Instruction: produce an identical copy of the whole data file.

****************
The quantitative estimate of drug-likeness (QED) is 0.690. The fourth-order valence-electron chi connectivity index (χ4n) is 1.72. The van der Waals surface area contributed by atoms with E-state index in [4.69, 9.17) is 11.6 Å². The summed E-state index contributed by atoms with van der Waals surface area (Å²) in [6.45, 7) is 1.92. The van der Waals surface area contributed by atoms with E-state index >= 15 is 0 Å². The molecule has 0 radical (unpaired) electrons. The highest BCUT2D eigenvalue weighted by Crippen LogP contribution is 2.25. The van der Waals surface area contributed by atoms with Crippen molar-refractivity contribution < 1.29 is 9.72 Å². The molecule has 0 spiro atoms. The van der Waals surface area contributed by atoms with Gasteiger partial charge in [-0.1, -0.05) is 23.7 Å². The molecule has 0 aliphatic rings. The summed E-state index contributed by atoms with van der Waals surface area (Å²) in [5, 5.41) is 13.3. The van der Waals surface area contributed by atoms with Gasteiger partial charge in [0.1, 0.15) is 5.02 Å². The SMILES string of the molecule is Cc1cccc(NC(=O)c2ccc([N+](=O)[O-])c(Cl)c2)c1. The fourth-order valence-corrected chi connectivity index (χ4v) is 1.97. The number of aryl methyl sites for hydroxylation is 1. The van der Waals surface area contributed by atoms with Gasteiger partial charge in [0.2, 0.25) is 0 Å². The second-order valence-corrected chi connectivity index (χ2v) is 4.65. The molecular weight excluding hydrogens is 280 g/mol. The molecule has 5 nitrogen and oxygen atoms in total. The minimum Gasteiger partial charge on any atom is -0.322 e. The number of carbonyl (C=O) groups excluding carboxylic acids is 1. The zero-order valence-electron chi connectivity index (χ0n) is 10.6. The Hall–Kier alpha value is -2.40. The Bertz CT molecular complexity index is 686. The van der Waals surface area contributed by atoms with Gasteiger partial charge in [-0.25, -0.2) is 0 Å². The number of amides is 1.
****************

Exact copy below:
The quantitative estimate of drug-likeness (QED) is 0.690. The fourth-order valence-electron chi connectivity index (χ4n) is 1.72. The van der Waals surface area contributed by atoms with E-state index in [4.69, 9.17) is 11.6 Å². The summed E-state index contributed by atoms with van der Waals surface area (Å²) in [6.45, 7) is 1.92. The van der Waals surface area contributed by atoms with E-state index >= 15 is 0 Å². The molecule has 0 radical (unpaired) electrons. The highest BCUT2D eigenvalue weighted by Crippen LogP contribution is 2.25. The van der Waals surface area contributed by atoms with Crippen molar-refractivity contribution < 1.29 is 9.72 Å². The molecule has 0 spiro atoms. The van der Waals surface area contributed by atoms with Gasteiger partial charge in [-0.1, -0.05) is 23.7 Å². The molecule has 0 aliphatic rings. The summed E-state index contributed by atoms with van der Waals surface area (Å²) in [5, 5.41) is 13.3. The van der Waals surface area contributed by atoms with Gasteiger partial charge in [0.1, 0.15) is 5.02 Å². The SMILES string of the molecule is Cc1cccc(NC(=O)c2ccc([N+](=O)[O-])c(Cl)c2)c1. The fourth-order valence-corrected chi connectivity index (χ4v) is 1.97. The number of aryl methyl sites for hydroxylation is 1. The van der Waals surface area contributed by atoms with Gasteiger partial charge in [0.2, 0.25) is 0 Å². The second-order valence-corrected chi connectivity index (χ2v) is 4.65. The molecular weight excluding hydrogens is 280 g/mol. The molecule has 5 nitrogen and oxygen atoms in total. The minimum Gasteiger partial charge on any atom is -0.322 e. The number of carbonyl (C=O) groups excluding carboxylic acids is 1. The zero-order valence-electron chi connectivity index (χ0n) is 10.6. The Hall–Kier alpha value is -2.40. The Bertz CT molecular complexity index is 686. The van der Waals surface area contributed by atoms with Gasteiger partial charge in [-0.25, -0.2) is 0 Å². The number of amides is 1.